Tuesday, June 23, 2015
Ind. Decisions - Court of Appeals issues an additional 4 opinion(s) today (and an additional 3 NFP memorandum decisions)
If you look at the COA opinion page right now, for cases dated 06/23/15, you will count 11 cases.
Earlier today, when the ILB posted its summaries, there were 4 cases posted.
But the new batch of 06/23/15 opinions has not been added to the top of the list on the COA opinion page. Rather, and inexplicably, they are intermixed with the earlier batch of 06/23/15 cases.
If you were to number them, #1 (One West Bank), #4, #5 and #6 were updated this morning. ## 2, 3, 7, 8, 9, 10, and 11 are new. (It took me some time to sort that out, BTW, it cannot be done by just glancing at the list.)
When this happens, it frequently catches most of us who rely on the COA opinion page unaware. The only way to avoid it is not to look at the list of opinions until late in the day.
Of course, as the ILB has said more than once over the years, it would be a simple thing for the COA to separate out any newer uploaded opinions from an earlier uploaded batch with the same date. This would be the preferred solution. Or, at a minimum, to send out a notice when an additional batch of cases has uploaded, as the Supreme Court has began doing in recent months when it issues opinions sporatically duing a day.
Here now are the ADDITIONAL 7 COA opinions and NFP decisions posted this afternoon:
For publication opinions today (4):
In Stanley Kahn v. Beverly (Kahn) Baker , a 27-page case, Chief Judge Vaidik writes:
Father, following divorce, was ordered to pay the remainder of his college-aged daughter’s post-secondary educational expenses—including tuition and room and board—and medical expenses. The father and daughter had a serious dispute the month before the court’s order, however, and thereafter the daughter engaged in limited contact with her father—she sent him text and e-mail messages but did not speak to him on the telephone or meet with him in person for over a year. The father stopped paying his daughter’s expenses. Mother filed a motion for rule to show cause in an effort to get the father to comply with the court order, and the father filed a petition to modify the court order, alleging change in circumstances—specifically, that he was relieved from paying his daughter’s expenses because she had repudiated him. Following a hearing, the trial court found that the daughter had not repudiated her father, found him in contempt for failing to pay the daughter’s educational and medical expenses, and awarded attorney fees to the mother. The trial court also found, however, that under the “doctrine of unclean hands” the mother was to be held liable for her daughter’s room and board.Heritage Operating, L.P. d/b/a Empire Gas v. Lois A. Mauck and Ralph Thomas, a 17-page, 2-1 opinion, Judge Riley concludes:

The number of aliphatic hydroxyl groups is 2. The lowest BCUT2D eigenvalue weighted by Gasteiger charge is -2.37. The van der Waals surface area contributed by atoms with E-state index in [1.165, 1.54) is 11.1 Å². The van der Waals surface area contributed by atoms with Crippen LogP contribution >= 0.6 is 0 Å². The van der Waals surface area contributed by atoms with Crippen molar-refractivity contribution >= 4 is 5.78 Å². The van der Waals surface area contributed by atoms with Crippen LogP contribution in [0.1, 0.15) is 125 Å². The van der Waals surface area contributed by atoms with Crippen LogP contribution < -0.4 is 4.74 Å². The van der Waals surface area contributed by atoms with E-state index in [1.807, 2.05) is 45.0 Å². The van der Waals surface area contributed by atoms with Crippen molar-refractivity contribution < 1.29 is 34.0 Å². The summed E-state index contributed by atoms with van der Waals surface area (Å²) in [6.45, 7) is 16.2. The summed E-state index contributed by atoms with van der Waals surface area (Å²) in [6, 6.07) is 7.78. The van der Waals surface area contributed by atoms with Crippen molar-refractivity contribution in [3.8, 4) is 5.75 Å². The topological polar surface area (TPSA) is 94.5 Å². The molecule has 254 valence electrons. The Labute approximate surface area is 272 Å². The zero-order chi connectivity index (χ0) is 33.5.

On appeal, we consolidate the father’s issues into the following: (1) whether the trial court erred in finding that the daughter did not repudiate her father, and that he was not, therefore, relieved of his obligation to pay the expenses specified in the Agreed Entry; (2) whether the trial court erred by holding the father in contempt for failing to pay the daughter’s post-secondary educational and medical expenses; and (3) whether the trial court erred in awarding the mother attorney fees. Mother cross-appeals, presenting one issue for our review: whether the trial court erred in ordering her to pay the daughter’s room and board expenses. Ultimately, we affirm the trial court’s order on all of the issues challenged by the father, and reverse on the issue raised by the mother.